Rose Curve

rose curve
Rose curves as defined by “r==Cos[p/q*θ]”. The fraction on the upper right corner indicates the parameter p/q.

Mathematica Notebook for This Page.


Studied by Guido Grandi around 1723.

aka rhodonea


Rose describes a family of curves. Roses are probably historically defined as the pedals of epi/hypocycloids with respect to their centers, which has the polar form r==Cos[p/q*θ], where p and q are relatively prime. Not all possible rational p/q in r==Cos[p/q*θ] occur as pedals of epi/hypocycloids, but we can define rose to be the curve r==Cos[p/q*θ], where p/q is any rational. The curve has loops that are symmetrically distributed around the pole. The loops are called petals or leafs.

If p and q are both odd, it has a period of π*q with p petals, otherwise the period is 2*π*q and has 2*p petals. In particular, r==Cos[p/1*θ] has p petals and periodicy π if p is odd, else it has 2*p petals with period 2*π. The period of the curve can be derived by studying the period of the parametric form Cos[p/q*t]*{Cos[t],Sin[t]}. In particular, analying the period of Sin[p/q*t]*Sin[t]. Similarly, the number of petals can be inferred. The curve r==Cos[r*θ] where r is irrational, is non-periodic.

Roses are shaped like a airplane propeller when q==1. If q is not 1, the “propeller blades” are fat and overlap, which alludes to its name “rose”.

The rose r==Cos[3*θ] is called Trifolium (having 3 petals), and r==Cos[2*θ] is called Quadrifolium (having 4 petals). The pedals of a deltoid with respect to one of its cusp, vertex, or center is called a folium, bifolium, and trifolium respectively. They are called n-foliums because the curves have n loops. However, folium and bifolium are not roses. Only the trifolium is a rose. (*XahNote: verify if the curve historically called “folium” is the 1 petalled rose r==Cos[1/3*θ].*)


Polar equation: r==Cos[p/q*θ].

Cartesian equation for a 4-pedaled rose r==Cos[2*θ] rotated by 2*π/8 is (x^2+y^2)^3==4*x^2*y^2.

list all equation in rect coord for n-leafed rose. Proof if for some n its not algebraic.


Rose as Hypotrochoid

Roses are special cases of hypotrochoids. (See: Curve Family Index)

Roses are probably also epitrochoids. Prove or disprove it. Also, epitrochoid and or hypotrochoids has double generation; check how it applies to rose.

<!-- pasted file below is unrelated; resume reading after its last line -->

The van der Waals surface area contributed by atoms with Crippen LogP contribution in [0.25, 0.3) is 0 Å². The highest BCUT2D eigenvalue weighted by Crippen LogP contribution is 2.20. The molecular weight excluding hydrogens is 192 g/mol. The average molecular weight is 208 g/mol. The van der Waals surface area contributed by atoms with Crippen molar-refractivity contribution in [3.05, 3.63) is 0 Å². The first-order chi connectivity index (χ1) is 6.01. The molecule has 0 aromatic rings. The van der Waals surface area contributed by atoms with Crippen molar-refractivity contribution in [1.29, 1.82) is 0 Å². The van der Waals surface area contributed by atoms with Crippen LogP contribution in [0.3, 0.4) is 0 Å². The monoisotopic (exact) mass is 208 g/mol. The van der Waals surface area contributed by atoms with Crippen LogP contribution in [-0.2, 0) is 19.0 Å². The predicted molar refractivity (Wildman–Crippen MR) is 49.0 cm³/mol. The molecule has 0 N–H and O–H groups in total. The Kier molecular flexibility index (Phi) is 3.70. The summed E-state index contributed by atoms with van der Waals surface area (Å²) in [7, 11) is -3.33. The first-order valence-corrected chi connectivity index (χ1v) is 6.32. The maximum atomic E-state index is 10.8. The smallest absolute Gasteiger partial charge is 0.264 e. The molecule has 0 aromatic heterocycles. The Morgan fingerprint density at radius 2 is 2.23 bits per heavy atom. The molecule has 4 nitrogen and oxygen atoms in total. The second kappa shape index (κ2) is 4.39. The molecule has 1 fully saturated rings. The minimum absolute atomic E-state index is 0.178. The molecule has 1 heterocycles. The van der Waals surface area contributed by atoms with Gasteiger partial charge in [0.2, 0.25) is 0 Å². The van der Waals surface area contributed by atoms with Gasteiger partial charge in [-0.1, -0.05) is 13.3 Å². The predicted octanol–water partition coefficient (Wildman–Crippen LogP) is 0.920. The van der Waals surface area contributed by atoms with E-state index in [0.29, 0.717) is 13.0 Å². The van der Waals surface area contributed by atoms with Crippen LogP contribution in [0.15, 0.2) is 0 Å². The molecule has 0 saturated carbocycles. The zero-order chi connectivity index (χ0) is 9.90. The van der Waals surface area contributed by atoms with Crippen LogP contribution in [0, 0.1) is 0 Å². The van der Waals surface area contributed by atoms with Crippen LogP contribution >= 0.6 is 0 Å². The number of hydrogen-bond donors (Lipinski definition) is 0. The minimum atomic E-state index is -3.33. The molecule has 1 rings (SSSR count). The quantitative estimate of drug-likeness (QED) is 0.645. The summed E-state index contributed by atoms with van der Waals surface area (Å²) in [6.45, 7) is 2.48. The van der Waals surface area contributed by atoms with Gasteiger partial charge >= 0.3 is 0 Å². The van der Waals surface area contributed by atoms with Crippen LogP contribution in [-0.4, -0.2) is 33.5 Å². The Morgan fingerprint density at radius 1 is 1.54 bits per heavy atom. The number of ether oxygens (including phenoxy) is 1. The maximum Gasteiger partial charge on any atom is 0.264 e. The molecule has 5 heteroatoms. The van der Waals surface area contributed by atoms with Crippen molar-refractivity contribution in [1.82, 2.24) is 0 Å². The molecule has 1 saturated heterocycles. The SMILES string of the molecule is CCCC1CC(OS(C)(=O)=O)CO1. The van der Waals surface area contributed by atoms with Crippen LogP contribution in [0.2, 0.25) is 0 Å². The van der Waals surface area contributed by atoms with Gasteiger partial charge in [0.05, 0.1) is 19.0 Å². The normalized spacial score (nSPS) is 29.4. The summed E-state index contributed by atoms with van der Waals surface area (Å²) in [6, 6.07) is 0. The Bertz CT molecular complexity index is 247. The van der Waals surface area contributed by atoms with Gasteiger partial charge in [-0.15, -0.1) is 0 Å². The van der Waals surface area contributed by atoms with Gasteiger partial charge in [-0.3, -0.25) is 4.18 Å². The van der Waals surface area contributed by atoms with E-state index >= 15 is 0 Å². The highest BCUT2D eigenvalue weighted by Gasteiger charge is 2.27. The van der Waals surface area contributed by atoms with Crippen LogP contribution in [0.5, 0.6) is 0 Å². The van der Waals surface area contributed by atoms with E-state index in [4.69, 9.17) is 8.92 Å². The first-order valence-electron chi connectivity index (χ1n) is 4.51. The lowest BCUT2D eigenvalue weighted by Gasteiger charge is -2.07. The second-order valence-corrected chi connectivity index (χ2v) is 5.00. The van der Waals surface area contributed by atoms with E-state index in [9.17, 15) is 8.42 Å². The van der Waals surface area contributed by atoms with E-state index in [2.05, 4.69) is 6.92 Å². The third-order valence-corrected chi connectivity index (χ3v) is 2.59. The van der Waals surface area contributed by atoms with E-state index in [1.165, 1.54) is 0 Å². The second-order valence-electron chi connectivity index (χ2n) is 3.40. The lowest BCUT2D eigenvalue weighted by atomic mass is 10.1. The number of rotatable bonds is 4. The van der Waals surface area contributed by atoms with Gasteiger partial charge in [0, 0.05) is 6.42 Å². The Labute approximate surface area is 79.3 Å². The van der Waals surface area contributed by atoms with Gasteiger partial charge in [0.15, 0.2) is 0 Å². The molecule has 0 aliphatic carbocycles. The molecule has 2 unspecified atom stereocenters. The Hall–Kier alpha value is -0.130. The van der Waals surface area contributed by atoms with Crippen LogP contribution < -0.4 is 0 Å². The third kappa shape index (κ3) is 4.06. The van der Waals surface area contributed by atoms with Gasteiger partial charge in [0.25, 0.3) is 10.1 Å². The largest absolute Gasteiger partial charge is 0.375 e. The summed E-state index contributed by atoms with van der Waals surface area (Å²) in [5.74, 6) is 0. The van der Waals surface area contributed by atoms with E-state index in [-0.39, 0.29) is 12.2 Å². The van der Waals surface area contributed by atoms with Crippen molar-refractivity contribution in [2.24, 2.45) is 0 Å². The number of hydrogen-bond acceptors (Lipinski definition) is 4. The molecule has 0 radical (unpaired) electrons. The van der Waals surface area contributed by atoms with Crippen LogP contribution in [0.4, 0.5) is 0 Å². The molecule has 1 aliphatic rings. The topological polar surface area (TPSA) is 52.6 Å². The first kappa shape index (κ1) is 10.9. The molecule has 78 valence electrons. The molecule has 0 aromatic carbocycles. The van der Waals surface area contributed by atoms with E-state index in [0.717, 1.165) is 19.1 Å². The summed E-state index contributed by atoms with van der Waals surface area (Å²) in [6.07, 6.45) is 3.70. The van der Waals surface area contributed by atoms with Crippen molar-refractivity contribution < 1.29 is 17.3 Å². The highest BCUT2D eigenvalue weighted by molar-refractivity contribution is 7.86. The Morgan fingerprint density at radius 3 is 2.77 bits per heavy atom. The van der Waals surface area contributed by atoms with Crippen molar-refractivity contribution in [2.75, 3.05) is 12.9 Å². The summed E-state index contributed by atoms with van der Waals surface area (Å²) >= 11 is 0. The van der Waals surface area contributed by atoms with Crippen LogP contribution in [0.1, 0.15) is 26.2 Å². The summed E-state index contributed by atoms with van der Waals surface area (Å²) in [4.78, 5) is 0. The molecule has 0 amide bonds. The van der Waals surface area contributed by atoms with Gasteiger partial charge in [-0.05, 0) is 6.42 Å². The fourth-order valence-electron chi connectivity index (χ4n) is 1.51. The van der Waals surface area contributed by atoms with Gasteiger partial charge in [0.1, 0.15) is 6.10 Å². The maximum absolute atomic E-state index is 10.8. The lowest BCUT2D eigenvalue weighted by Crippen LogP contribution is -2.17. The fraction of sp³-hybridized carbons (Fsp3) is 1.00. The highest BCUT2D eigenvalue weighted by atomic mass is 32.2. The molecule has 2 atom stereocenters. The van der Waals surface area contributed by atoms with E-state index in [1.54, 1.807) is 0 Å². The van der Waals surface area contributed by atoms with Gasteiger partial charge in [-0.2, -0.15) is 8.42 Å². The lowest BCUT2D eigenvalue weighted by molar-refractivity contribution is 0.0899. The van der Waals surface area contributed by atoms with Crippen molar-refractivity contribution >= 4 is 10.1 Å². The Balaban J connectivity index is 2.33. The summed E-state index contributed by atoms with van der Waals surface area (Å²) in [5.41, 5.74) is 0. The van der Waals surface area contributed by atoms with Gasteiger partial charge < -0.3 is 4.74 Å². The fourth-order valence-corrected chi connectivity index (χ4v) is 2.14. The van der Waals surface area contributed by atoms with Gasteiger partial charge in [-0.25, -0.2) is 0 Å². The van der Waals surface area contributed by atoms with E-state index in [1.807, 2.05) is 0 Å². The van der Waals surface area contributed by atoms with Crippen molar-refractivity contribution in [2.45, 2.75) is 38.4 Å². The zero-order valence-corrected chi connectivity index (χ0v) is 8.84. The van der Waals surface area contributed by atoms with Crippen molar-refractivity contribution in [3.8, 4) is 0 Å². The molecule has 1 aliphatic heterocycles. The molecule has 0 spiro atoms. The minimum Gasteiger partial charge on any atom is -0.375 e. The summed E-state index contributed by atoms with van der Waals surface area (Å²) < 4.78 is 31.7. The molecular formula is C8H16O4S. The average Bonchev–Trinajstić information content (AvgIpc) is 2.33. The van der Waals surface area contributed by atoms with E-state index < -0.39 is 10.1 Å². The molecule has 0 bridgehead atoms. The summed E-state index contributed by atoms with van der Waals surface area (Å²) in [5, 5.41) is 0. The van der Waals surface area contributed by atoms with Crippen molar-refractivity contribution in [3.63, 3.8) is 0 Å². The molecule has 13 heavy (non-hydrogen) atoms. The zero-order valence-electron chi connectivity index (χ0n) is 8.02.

Pedal, Radial, Epycycloid, and Hypocycloid

The pedal and radial of a epi/hypocycloid with respect to their centers are roses. The following image epiHypocycloidEpiPedal.png shows 40 epicycloids (blue) and their pedals (red). See epi/hypocycloid page for more detail and illustration.

“Real” roses

real rose
Real Rose Curve
rose curve
This animation shows r == Sin[c*θ] with c going from 2 to 3. It shows what happens when c is irrational and how a 4 leafed rose transforms to a 3 leafed rose smoothly. When c is irrational, the curve fills a circle as θ goes to infinity.

Cotes's Spiral

Rose inverts to a curve called Cotes's Spiral.

rose curve
Rose inverts to a curve called Cotes's Spiral.

Related Web Sites

See: Websites on Plane Curves, Plane Curves Books.

The MacTutor History of Mathematics archive

Rose (mathematics).

If you have a question, put $5 at patreon and message me.

Plane Curves


  1. Conic Sections
  2. Parabola
  3. Hyperbola
  4. Ellipse
  5. Cissoid
  6. Conchoid
  7. Quadratrix
  8. Archimedean Spiral
  9. Equiangular Spiral
  10. Lituus
  11. Cornu Spiral


  1. Epitrochoid
  2. Hypotrochoid
  3. Epicycloid and Hypocycloid
  4. Rose Curve
  5. Astroid
  6. Deltoid
  7. Nephroid
  8. Cardioid
  9. Trochoid
  10. Cycloid

Calculus Era

  1. Cassinian Oval
  2. Cross Curve
  3. Folium of Descartes
  4. Piriform
  5. Semicubic Parabola
  6. Tractrix
  7. Trisectrix
  8. Trisectrix of Maclaurin
  9. Lemniscate of Bernoulli
  10. Lemniscate of Gerono
  11. Limacon Of Pascal
  12. Witch of Agnesi
  13. Sine Curve
  14. Catenary
  15. Bezier Curve


  1. Caustics
  2. Cissoid
  3. Conchoid
  4. Envelope
  5. Evolute
  6. Involute
  7. Geometric Inversion
  8. Orthoptic
  9. Parallel Curve
  10. Pedal Curve
  11. Radial Curve
  12. Roulette

Math of Curves

  1. Geometry: Coordinate Systems for Plane Curves
  2. Coordinate Transformation
  3. Vectors
  4. Naming and Classification of Curves
  1. Cusp
  2. Curvature